Tool performs at a previous date of their "Fear Inoculum" tour. The metal band played Milwaukee's Fiserv Forum on Halloween.

Frontman Maynard James Keenan is a key part of that tension, although Thursday you couldn't really call him a frontman. Sporting a gnarly mohawk, Keenan largely sang in the shadows, alternating between elevated platforms on either side of Carey's drums. He was still an engaging performer, the way he crouched and stalked the stage with sinister, smirking body language. He reminded me at times of Gollum, sitting on the edge of the platform for 2006's "Jambi" and kicking his feet, and during "Inoculum" track "Pneuma," he mischievously hulked one of James' guitar cabinets up to one of those platforms. But Keenan never erupted into overly animated gestures, and his voice, clearly commanding in tone, rarely barked or soared, by design.

For show highlight "Ænema," from Tool's 1996 opus "Ænima," intense visuals were projected across a semi-circular chain link curtain in front of the band, blinding lights flooded the arena, and Keenan's bandmates attacked their instruments as he sang of the approaching apocalypse. And yet Keenan's voice remained calm, never rising up to the bombast you'd expect given the song's Doomsday scenario (and dozens of F-bombs), which made his desire for the end times more unsettling.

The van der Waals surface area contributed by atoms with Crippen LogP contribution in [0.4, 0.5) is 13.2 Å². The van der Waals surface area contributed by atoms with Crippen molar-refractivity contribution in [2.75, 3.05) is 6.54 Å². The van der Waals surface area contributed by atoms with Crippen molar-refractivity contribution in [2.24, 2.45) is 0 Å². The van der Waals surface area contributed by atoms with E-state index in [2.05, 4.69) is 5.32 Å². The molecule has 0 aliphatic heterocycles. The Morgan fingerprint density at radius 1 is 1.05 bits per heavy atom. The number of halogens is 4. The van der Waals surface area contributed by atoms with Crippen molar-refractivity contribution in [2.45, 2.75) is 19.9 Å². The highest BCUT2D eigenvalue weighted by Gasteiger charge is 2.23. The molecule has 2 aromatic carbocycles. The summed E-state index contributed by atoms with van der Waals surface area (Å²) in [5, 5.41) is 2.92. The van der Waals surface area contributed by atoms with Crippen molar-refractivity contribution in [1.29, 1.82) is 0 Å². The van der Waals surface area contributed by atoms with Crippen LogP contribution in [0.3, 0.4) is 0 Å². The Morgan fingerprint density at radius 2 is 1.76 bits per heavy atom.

That said there were a few true show stopping moments Thursday, like when Jones and Chancellor turned toward Carey, Keenan crouching by his side and rapidly slapping his thighs, during a sledgehammer-style drum break for "Schism," from 2001's "Lateralus."

And Keenan's voice did ultimately rise theatrically above the fray, belting out damnation for "Intolerance" from 1993's debut album "Undertow." "You are not innocent," he snarled. "No one is innocent."

Even with that mohawk and Halloween-worthy spirit, Keenan was the lone Tool member who didn't sport a costume Thursday. But he did wear the best outfit in the band — a Green Bay Packers shirt.